Those who maintain the U.S. electrical grid are enacting emergency measures to minimize the chance that Americans’ electrical service will be interrupted.
Concerns have been raised that wider immunity passport schemes could incentivise certain groups, such as young people who are falling into debt through lack of work, to actively contract the virus in the hope that they can return to their jobs once recovered.
So there is no tradeoff here. Health and economic considerations point in exactly the same direction in the short term. Do whatever it takes – and whatever it costs – and do it now, in the interests both of our health and our collective wealth.
Partly, that’s because the White House is a ghost town of scientific expertise. A pandemic-preparedness office that was part of the National Security Council was dissolved in 2018. On January 28, Luciana Borio, who was part of that team, urged the government to “act now to prevent an American epidemic,” and specifically to work with the private sector to develop fast, easy diagnostic tests. But with the office shuttered, those warnings were published in The Wall Street Journal, rather than spoken into the president’s ear. Instead of springing into action, America sat idle.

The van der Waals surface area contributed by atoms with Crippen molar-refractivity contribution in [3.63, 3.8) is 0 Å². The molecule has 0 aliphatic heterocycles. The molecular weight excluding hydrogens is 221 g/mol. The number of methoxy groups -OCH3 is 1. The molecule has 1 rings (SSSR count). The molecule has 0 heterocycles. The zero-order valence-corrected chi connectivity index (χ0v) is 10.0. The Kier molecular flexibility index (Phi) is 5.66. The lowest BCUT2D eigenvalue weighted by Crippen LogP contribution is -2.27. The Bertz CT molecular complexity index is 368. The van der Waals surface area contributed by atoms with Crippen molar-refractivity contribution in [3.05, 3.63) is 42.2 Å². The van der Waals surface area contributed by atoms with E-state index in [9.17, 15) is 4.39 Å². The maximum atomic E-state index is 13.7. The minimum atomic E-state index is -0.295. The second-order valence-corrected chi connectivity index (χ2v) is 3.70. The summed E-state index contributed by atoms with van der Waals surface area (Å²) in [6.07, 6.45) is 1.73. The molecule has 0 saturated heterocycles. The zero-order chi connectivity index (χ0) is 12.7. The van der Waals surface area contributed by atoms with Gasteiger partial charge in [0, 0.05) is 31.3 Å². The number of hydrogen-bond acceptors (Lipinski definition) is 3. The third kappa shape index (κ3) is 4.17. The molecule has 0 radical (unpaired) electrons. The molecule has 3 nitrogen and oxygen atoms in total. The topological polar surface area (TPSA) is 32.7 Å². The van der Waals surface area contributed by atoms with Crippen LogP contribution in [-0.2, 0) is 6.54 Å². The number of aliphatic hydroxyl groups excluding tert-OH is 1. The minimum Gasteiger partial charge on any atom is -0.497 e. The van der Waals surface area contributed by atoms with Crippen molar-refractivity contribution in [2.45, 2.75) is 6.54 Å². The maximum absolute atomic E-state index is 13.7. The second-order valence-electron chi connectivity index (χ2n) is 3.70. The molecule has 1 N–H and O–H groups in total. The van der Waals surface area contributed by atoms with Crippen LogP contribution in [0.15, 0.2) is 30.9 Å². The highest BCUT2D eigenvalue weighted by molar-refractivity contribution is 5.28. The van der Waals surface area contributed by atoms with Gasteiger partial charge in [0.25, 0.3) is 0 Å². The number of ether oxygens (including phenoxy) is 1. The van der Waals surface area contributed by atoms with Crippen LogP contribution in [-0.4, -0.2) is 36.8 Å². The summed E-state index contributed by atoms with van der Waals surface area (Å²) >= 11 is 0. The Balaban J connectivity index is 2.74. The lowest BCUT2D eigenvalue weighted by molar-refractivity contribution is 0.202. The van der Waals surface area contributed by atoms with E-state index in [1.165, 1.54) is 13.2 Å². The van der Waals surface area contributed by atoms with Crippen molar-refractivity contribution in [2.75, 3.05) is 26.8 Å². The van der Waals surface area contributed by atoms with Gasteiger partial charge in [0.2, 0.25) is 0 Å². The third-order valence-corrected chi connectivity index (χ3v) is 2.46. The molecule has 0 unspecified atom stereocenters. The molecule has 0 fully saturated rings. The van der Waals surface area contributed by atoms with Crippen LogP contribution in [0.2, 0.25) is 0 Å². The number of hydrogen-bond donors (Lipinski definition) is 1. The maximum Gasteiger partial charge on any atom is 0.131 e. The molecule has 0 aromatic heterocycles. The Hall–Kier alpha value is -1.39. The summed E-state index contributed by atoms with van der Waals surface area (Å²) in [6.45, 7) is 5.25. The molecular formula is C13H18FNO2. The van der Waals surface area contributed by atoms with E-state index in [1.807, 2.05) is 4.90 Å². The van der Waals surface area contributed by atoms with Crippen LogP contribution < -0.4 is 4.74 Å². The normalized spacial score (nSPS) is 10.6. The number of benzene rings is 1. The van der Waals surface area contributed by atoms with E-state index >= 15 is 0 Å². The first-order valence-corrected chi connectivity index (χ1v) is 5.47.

"The management of the population has become synonymous with the management of waste, excess, and trash, and only those who have the ability to accelerate will be sustained and supported by the larger logistical and infrastructural systems of a new post-pandemic cybernetic economy, which in reality is just a more extreme and refined form of the capitalism we had all already been accustomed to living within."
These are the perfect conditions for governments and the global elite to implement political agendas that would otherwise be met with great opposition if we weren’t all so disoriented. This chain of events isn’t unique to the crisis sparked by the coronavirus; it’s the blueprint politicians and governments have been following for decades known as the “shock doctrine,” a term coined by activist and author Naomi Klein in a 2007 book of the same name.